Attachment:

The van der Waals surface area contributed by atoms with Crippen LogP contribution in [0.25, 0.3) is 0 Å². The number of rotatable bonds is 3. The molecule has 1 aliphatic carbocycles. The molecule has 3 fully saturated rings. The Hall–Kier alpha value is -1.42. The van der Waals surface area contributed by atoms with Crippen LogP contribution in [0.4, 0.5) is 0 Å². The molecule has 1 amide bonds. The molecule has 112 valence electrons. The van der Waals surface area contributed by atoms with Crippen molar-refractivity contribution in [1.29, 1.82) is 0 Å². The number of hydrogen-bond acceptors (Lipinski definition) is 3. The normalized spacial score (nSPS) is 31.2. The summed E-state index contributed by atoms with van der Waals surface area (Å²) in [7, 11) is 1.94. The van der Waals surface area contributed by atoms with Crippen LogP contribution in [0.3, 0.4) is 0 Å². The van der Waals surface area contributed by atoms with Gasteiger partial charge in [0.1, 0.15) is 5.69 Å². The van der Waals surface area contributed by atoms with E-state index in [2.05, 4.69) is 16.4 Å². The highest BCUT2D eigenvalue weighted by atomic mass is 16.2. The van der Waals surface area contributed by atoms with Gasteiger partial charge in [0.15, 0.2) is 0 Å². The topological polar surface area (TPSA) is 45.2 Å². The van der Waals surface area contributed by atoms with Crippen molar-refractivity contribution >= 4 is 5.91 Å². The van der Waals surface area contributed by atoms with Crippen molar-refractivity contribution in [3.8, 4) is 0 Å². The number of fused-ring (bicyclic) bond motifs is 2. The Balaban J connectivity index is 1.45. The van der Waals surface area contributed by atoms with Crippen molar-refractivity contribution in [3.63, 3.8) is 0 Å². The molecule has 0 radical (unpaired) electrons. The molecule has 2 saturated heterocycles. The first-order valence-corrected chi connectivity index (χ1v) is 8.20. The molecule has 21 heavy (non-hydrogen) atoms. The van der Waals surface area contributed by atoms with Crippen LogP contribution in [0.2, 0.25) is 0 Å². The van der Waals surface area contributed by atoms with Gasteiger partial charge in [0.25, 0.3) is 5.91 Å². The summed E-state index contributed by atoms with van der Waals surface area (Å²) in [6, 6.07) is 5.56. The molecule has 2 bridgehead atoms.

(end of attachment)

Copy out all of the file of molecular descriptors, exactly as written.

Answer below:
The van der Waals surface area contributed by atoms with Crippen LogP contribution in [0.25, 0.3) is 0 Å². The number of rotatable bonds is 3. The molecule has 1 aliphatic carbocycles. The molecule has 3 fully saturated rings. The Hall–Kier alpha value is -1.42. The van der Waals surface area contributed by atoms with Crippen LogP contribution in [0.4, 0.5) is 0 Å². The molecule has 1 amide bonds. The molecule has 112 valence electrons. The van der Waals surface area contributed by atoms with Crippen molar-refractivity contribution in [1.29, 1.82) is 0 Å². The number of hydrogen-bond acceptors (Lipinski definition) is 3. The normalized spacial score (nSPS) is 31.2. The summed E-state index contributed by atoms with van der Waals surface area (Å²) in [7, 11) is 1.94. The van der Waals surface area contributed by atoms with Crippen LogP contribution in [0.3, 0.4) is 0 Å². The van der Waals surface area contributed by atoms with Gasteiger partial charge in [0.1, 0.15) is 5.69 Å². The van der Waals surface area contributed by atoms with E-state index in [2.05, 4.69) is 16.4 Å². The highest BCUT2D eigenvalue weighted by atomic mass is 16.2. The van der Waals surface area contributed by atoms with Gasteiger partial charge in [0.15, 0.2) is 0 Å². The topological polar surface area (TPSA) is 45.2 Å². The van der Waals surface area contributed by atoms with Crippen molar-refractivity contribution >= 4 is 5.91 Å². The van der Waals surface area contributed by atoms with Crippen molar-refractivity contribution in [3.8, 4) is 0 Å². The number of fused-ring (bicyclic) bond motifs is 2. The Balaban J connectivity index is 1.45. The van der Waals surface area contributed by atoms with Crippen molar-refractivity contribution in [3.63, 3.8) is 0 Å². The molecule has 0 radical (unpaired) electrons. The molecule has 2 saturated heterocycles. The first-order valence-corrected chi connectivity index (χ1v) is 8.20. The molecule has 21 heavy (non-hydrogen) atoms. The van der Waals surface area contributed by atoms with Crippen LogP contribution in [0.2, 0.25) is 0 Å². The van der Waals surface area contributed by atoms with Gasteiger partial charge in [0.25, 0.3) is 5.91 Å². The summed E-state index contributed by atoms with van der Waals surface area (Å²) in [6, 6.07) is 5.56. The molecule has 2 bridgehead atoms.